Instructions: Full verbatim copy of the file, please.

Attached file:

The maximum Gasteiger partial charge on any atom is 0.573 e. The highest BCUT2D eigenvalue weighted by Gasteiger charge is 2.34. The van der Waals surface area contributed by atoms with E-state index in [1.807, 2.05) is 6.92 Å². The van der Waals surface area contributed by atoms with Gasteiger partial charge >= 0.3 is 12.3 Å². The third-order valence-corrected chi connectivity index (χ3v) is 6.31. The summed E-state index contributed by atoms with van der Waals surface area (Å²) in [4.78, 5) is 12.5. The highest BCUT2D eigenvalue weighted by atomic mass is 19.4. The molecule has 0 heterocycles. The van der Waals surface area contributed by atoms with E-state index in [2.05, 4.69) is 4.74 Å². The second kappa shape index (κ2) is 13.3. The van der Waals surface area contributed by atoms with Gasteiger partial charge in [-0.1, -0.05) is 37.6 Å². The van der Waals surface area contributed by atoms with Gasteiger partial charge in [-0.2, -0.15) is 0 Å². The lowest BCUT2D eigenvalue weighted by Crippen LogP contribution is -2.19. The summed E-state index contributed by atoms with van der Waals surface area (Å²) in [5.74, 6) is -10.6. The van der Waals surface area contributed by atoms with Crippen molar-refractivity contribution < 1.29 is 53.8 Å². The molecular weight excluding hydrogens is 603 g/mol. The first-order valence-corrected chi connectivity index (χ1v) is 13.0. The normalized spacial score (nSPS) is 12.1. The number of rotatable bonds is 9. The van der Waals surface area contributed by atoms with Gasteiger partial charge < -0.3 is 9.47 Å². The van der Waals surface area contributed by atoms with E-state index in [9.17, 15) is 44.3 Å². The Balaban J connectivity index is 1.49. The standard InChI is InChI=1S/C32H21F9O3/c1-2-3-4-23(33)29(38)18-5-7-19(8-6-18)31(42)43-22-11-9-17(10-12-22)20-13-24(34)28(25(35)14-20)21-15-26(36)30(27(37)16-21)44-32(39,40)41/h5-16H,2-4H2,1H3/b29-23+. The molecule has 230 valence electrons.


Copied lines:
The maximum Gasteiger partial charge on any atom is 0.573 e. The highest BCUT2D eigenvalue weighted by Gasteiger charge is 2.34. The van der Waals surface area contributed by atoms with E-state index in [1.807, 2.05) is 6.92 Å². The van der Waals surface area contributed by atoms with Gasteiger partial charge >= 0.3 is 12.3 Å². The third-order valence-corrected chi connectivity index (χ3v) is 6.31. The summed E-state index contributed by atoms with van der Waals surface area (Å²) in [4.78, 5) is 12.5. The highest BCUT2D eigenvalue weighted by atomic mass is 19.4. The molecule has 0 heterocycles. The van der Waals surface area contributed by atoms with E-state index in [2.05, 4.69) is 4.74 Å². The second kappa shape index (κ2) is 13.3. The van der Waals surface area contributed by atoms with Gasteiger partial charge in [-0.1, -0.05) is 37.6 Å². The van der Waals surface area contributed by atoms with Gasteiger partial charge in [-0.2, -0.15) is 0 Å². The lowest BCUT2D eigenvalue weighted by Crippen LogP contribution is -2.19. The summed E-state index contributed by atoms with van der Waals surface area (Å²) in [5.74, 6) is -10.6. The van der Waals surface area contributed by atoms with Crippen molar-refractivity contribution < 1.29 is 53.8 Å². The molecular weight excluding hydrogens is 603 g/mol. The first-order valence-corrected chi connectivity index (χ1v) is 13.0. The normalized spacial score (nSPS) is 12.1. The number of rotatable bonds is 9. The van der Waals surface area contributed by atoms with Gasteiger partial charge < -0.3 is 9.47 Å². The van der Waals surface area contributed by atoms with E-state index in [9.17, 15) is 44.3 Å². The Balaban J connectivity index is 1.49. The standard InChI is InChI=1S/C32H21F9O3/c1-2-3-4-23(33)29(38)18-5-7-19(8-6-18)31(42)43-22-11-9-17(10-12-22)20-13-24(34)28(25(35)14-20)21-15-26(36)30(27(37)16-21)44-32(39,40)41/h5-16H,2-4H2,1H3/b29-23+. The molecule has 230 valence electrons.